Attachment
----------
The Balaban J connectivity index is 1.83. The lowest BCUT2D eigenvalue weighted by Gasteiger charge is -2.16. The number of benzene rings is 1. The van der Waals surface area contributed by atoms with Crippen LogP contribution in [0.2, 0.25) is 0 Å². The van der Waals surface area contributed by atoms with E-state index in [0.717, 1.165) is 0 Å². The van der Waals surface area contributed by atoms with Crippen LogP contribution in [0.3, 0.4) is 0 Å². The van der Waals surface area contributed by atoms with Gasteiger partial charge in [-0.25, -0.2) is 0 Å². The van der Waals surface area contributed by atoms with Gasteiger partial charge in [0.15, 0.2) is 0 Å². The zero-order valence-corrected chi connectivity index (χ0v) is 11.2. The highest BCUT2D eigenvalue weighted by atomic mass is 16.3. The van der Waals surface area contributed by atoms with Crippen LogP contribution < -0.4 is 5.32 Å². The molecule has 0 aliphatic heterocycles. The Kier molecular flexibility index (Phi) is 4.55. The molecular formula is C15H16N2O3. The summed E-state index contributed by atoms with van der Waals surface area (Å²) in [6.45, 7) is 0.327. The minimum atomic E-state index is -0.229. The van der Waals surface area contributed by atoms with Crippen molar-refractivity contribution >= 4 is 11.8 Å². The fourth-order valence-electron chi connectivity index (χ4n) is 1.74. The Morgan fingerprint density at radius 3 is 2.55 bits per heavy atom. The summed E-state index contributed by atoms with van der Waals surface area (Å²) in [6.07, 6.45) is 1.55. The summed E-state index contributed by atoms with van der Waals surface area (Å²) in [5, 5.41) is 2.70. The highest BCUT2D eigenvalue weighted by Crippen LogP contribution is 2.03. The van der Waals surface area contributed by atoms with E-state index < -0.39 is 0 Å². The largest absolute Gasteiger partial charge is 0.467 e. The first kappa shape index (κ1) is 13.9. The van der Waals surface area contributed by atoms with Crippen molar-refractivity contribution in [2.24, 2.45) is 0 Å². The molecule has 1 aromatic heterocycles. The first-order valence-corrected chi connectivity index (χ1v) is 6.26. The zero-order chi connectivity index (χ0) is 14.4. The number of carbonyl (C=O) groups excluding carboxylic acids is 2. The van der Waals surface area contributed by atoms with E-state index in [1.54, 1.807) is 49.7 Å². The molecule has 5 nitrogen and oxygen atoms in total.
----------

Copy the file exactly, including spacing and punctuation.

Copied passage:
The Balaban J connectivity index is 1.83. The lowest BCUT2D eigenvalue weighted by Gasteiger charge is -2.16. The number of benzene rings is 1. The van der Waals surface area contributed by atoms with Crippen LogP contribution in [0.2, 0.25) is 0 Å². The van der Waals surface area contributed by atoms with E-state index in [0.717, 1.165) is 0 Å². The van der Waals surface area contributed by atoms with Crippen LogP contribution in [0.3, 0.4) is 0 Å². The van der Waals surface area contributed by atoms with Gasteiger partial charge in [-0.25, -0.2) is 0 Å². The van der Waals surface area contributed by atoms with Gasteiger partial charge in [0.15, 0.2) is 0 Å². The zero-order valence-corrected chi connectivity index (χ0v) is 11.2. The highest BCUT2D eigenvalue weighted by atomic mass is 16.3. The van der Waals surface area contributed by atoms with Crippen LogP contribution < -0.4 is 5.32 Å². The molecule has 0 aliphatic heterocycles. The Kier molecular flexibility index (Phi) is 4.55. The molecular formula is C15H16N2O3. The summed E-state index contributed by atoms with van der Waals surface area (Å²) in [6.45, 7) is 0.327. The minimum atomic E-state index is -0.229. The van der Waals surface area contributed by atoms with Crippen molar-refractivity contribution >= 4 is 11.8 Å². The fourth-order valence-electron chi connectivity index (χ4n) is 1.74. The Morgan fingerprint density at radius 3 is 2.55 bits per heavy atom. The summed E-state index contributed by atoms with van der Waals surface area (Å²) in [6.07, 6.45) is 1.55. The summed E-state index contributed by atoms with van der Waals surface area (Å²) in [5, 5.41) is 2.70. The highest BCUT2D eigenvalue weighted by Crippen LogP contribution is 2.03. The van der Waals surface area contributed by atoms with E-state index < -0.39 is 0 Å². The largest absolute Gasteiger partial charge is 0.467 e. The first kappa shape index (κ1) is 13.9. The van der Waals surface area contributed by atoms with Crippen molar-refractivity contribution in [2.24, 2.45) is 0 Å². The molecule has 1 aromatic heterocycles. The first-order valence-corrected chi connectivity index (χ1v) is 6.26. The zero-order chi connectivity index (χ0) is 14.4. The number of carbonyl (C=O) groups excluding carboxylic acids is 2. The van der Waals surface area contributed by atoms with E-state index in [1.54, 1.807) is 49.7 Å². The molecule has 5 nitrogen and oxygen atoms in total.